Authors: L. Inno et al.
Institution of First Author: Department of Physics, University of Rome Tor Vergata
The Cosmic Distance Ladder
Distance is a tricky thing to measure in astronomy. We can’t use tape measures or rulers, and even more sophisticated methods like laser ranging are only good for the very nearest of neighbors, like the moon. To figure out how far away other astrophysical objects are, astronomers use the cosmic distance ladder. The cosmic distance ladder starts with objects that are close enough for us to get direct measures on their distance (usually though parallax) and then uses those fundamental distances to calibrate the distance farther out. Each successive measurement of distance from a new phenomena builds upon the measurements before it, hence the name. One type of distance indicator we use are standard candles (there are ‘standard rulers’ as well, but those are less common). Standard candles have a known intrinsic luminosity, so we can determine their distances from how bright we observe them to be.
Cepheids, which have been previously been mentioned in several astrobites, are stars that vary in magnitude in a periodic fashion. Cepheid luminosities are proportional to the lengths of their periods, something known as the period-luminosity relation (first discovered by the brilliant Henrietta Leavitt while she was working as a human “computer” at the Harvard College Observatory), which makes them good standard candles. Since an object’s brightness depends on its distance from us, we can generally only measure intrinsic luminosities if we know how far away it is. With Cepheids, however, we can measure their periods to determine their intrinsic luminosities, and from there determine their distances. They are also especially important because they are one of the first “rungs” in the cosmic distance ladder.
Measuring the mean magnitude or period of a Cepheid, however, can be a pretty demanding task in its own right. A Cepheid’s light curve looks different in different wavelengths (as shown in Figure 1, taken from Madore and Freedman 1991). The shorter-wavelength bands like the B and V-bands have light curves with larger amplitudes of variation and more asymmetry than the light curves in longer-wavelength near-infrared bands like J, H, and K. This makes it easier to detect and characterize the Cepheids in the B and V bands, but harder to accurately determine the mean magnitude of a Cepheid in those wavelengths, since we have to know accurately what phase of the light curve we are observing in order to get a good measurement of the mean magnitude. In practice, we often want to use measure the periods using light curves from shorter wavelengths and measure the mean magnitudes using light curves from longer wavelengths.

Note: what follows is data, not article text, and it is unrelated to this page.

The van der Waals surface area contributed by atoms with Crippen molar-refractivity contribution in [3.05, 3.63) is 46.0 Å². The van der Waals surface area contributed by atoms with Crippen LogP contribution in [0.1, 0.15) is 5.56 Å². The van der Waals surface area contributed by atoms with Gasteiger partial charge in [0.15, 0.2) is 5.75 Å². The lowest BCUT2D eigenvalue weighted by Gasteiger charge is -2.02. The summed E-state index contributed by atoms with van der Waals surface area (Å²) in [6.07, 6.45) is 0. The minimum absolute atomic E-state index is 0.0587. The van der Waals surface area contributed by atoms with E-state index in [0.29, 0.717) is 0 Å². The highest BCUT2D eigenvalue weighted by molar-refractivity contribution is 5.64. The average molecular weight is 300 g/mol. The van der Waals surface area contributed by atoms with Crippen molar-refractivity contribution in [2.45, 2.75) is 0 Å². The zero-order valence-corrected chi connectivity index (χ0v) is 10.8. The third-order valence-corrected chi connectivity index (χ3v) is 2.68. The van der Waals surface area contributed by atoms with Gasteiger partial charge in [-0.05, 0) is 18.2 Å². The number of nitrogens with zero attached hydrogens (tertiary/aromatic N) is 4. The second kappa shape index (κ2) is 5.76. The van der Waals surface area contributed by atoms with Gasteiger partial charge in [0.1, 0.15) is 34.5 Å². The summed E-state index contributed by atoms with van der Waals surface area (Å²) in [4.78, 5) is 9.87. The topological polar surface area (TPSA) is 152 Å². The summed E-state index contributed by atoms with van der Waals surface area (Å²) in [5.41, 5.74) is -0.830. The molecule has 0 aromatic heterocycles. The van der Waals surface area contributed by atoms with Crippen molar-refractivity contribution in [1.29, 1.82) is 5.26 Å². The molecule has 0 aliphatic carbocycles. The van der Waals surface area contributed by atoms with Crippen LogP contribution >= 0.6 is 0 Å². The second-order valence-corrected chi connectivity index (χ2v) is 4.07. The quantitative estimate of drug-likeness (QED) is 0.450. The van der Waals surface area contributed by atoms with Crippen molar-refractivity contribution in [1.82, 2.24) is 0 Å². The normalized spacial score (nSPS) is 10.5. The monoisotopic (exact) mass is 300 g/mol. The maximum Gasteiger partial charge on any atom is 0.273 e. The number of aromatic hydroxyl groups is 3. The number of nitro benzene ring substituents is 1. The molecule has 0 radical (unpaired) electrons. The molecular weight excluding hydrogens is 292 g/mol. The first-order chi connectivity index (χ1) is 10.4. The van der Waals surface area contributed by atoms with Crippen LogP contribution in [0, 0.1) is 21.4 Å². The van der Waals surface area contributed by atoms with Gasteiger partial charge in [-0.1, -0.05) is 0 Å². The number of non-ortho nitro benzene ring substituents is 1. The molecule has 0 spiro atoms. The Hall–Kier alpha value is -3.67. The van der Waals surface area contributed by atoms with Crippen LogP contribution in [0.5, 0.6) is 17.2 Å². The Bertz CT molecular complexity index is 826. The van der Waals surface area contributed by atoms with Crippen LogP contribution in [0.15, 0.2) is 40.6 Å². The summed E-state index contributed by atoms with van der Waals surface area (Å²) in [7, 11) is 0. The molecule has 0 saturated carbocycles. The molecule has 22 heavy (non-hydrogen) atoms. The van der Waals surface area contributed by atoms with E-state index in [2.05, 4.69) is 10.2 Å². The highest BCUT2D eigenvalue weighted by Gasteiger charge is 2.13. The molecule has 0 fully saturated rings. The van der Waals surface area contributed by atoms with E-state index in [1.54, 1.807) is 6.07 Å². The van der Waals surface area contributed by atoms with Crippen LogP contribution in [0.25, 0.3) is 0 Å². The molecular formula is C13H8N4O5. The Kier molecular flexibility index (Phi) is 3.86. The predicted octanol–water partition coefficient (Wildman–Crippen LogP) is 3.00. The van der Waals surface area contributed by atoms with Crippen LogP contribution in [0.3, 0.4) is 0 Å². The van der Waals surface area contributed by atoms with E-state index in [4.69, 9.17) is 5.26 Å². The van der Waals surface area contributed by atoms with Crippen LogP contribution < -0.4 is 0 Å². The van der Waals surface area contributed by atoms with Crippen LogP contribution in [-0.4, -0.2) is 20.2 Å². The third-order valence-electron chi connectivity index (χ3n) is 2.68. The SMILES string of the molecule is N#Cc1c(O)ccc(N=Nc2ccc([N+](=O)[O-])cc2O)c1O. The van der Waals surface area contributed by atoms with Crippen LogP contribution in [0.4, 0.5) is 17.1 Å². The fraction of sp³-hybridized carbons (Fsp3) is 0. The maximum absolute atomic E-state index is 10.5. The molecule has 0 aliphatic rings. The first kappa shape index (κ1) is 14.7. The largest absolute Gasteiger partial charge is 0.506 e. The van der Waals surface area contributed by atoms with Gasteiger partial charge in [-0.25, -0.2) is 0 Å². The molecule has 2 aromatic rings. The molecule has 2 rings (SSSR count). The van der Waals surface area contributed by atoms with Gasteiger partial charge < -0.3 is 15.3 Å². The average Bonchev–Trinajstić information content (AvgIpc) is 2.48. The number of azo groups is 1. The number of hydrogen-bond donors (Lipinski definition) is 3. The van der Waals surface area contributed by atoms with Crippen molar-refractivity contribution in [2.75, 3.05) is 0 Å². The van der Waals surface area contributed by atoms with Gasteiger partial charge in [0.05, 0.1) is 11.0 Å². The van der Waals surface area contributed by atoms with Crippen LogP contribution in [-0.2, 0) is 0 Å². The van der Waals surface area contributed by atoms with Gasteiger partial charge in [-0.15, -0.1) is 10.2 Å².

Near infrared (NIR) observations, however, are costlier than optical observations because it is more difficult to remove the background sky from NIR observations and because the camera technology is not as advanced in the infrared as it is in the optical. As a result, we have fewer observations of Cepheids in those wavelengths. This is where light curve templates can help us. We’ve already mentioned that a there’s a relationship between a Cepheid’s period and luminosity, but the shape of a Cepheid light curve is also related to its period. By putting together observations of many Cepheids, we can create template light curves that accurately predict the shape of a Cepheid’s light curve for a given period and in a given wavelength. Then, using the templates, we can get an estimate of a Cepheid’s mean magnitude in the NIR with just one observation.
New NIR Light Curve Templates
The authors of today’s paper have created new NIR Cepheid light curve templates that can be used in helping us measure the magnitudes, and thus, distances to Cepheids much more accurately. The templates cover a wide range of periods – from 1 to 100 days – and are based on a sample of 200 Cepheids (over 3 times the number used previously in making NIR templates).
Traditionally, the periods have been measured from the maximum of one period to the maximum of the next, but this can introduce significant errors for Cepheids whose light curves look like they have double or flatter peaks (a result of the Hertzsprung Progression) because it is difficult to determine exactly when they are at maximum light. The authors of today’s paper take a different approach: they make use of the ‘sawtooth’ shape of the light curves (as seen in Figure 2), where the brightness of the star increases rapidly. Using this steep rise to anchor the period is more accurate than using the peak. This method also allowed the authors of today’s paper to eliminate the phase-dependent residuals present in previous templates. Finally, in addition to fitting the light curves with (a more commonly-used) seventh-order Fourier series, the authors also tried fits using multiple period Gaussians. The period Gaussian functions allow them to get good fits with fewer parameters (from 15 to 9) and to be less sensitive to spurious features in the data.
Upon applying their NIR templates to a single NIR observation, the authors are able to provide mean magnitudes that are 80% more accurate than a mean magnitude estimated from just one data point. This brings the average error in magnitude to less than 0.02 mag. This error is less than the intrinsic scatter of the period-luminosity relation, so it means that these templates allow the mean magnitude of a Cepheid to be measured to the precision limit with just one NIR observation. The results of this paper will bring us closer than ever to accurate determinations of distance.